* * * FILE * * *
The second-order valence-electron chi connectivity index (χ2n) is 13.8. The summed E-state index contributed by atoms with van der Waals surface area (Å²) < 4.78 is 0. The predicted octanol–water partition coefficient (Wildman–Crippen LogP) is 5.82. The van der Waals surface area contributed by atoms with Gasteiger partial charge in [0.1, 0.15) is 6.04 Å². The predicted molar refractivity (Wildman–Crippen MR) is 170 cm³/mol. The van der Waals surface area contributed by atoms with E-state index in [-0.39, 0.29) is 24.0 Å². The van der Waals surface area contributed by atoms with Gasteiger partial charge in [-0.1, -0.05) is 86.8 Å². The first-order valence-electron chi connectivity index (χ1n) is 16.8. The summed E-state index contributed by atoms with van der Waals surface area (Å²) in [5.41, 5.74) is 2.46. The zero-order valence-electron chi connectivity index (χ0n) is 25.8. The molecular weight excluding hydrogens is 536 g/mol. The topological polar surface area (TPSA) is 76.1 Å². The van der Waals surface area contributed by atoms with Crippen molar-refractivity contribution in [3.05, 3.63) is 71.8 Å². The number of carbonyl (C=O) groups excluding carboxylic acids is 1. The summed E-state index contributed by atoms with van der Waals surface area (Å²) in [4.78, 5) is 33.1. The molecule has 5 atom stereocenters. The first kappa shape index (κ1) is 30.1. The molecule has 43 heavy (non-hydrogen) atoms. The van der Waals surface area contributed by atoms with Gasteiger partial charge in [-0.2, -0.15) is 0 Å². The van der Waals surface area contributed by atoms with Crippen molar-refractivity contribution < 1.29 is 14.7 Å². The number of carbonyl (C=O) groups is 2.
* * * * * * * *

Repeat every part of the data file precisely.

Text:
The second-order valence-electron chi connectivity index (χ2n) is 13.8. The summed E-state index contributed by atoms with van der Waals surface area (Å²) < 4.78 is 0. The predicted octanol–water partition coefficient (Wildman–Crippen LogP) is 5.82. The van der Waals surface area contributed by atoms with Gasteiger partial charge in [0.1, 0.15) is 6.04 Å². The predicted molar refractivity (Wildman–Crippen MR) is 170 cm³/mol. The van der Waals surface area contributed by atoms with E-state index in [-0.39, 0.29) is 24.0 Å². The van der Waals surface area contributed by atoms with Gasteiger partial charge in [-0.1, -0.05) is 86.8 Å². The first-order valence-electron chi connectivity index (χ1n) is 16.8. The summed E-state index contributed by atoms with van der Waals surface area (Å²) in [5.41, 5.74) is 2.46. The zero-order valence-electron chi connectivity index (χ0n) is 25.8. The molecular weight excluding hydrogens is 536 g/mol. The topological polar surface area (TPSA) is 76.1 Å². The van der Waals surface area contributed by atoms with Crippen molar-refractivity contribution in [3.05, 3.63) is 71.8 Å². The number of carbonyl (C=O) groups excluding carboxylic acids is 1. The summed E-state index contributed by atoms with van der Waals surface area (Å²) in [4.78, 5) is 33.1. The molecule has 5 atom stereocenters. The first kappa shape index (κ1) is 30.1. The molecule has 43 heavy (non-hydrogen) atoms. The van der Waals surface area contributed by atoms with Gasteiger partial charge in [-0.2, -0.15) is 0 Å². The van der Waals surface area contributed by atoms with Crippen molar-refractivity contribution < 1.29 is 14.7 Å². The number of carbonyl (C=O) groups is 2.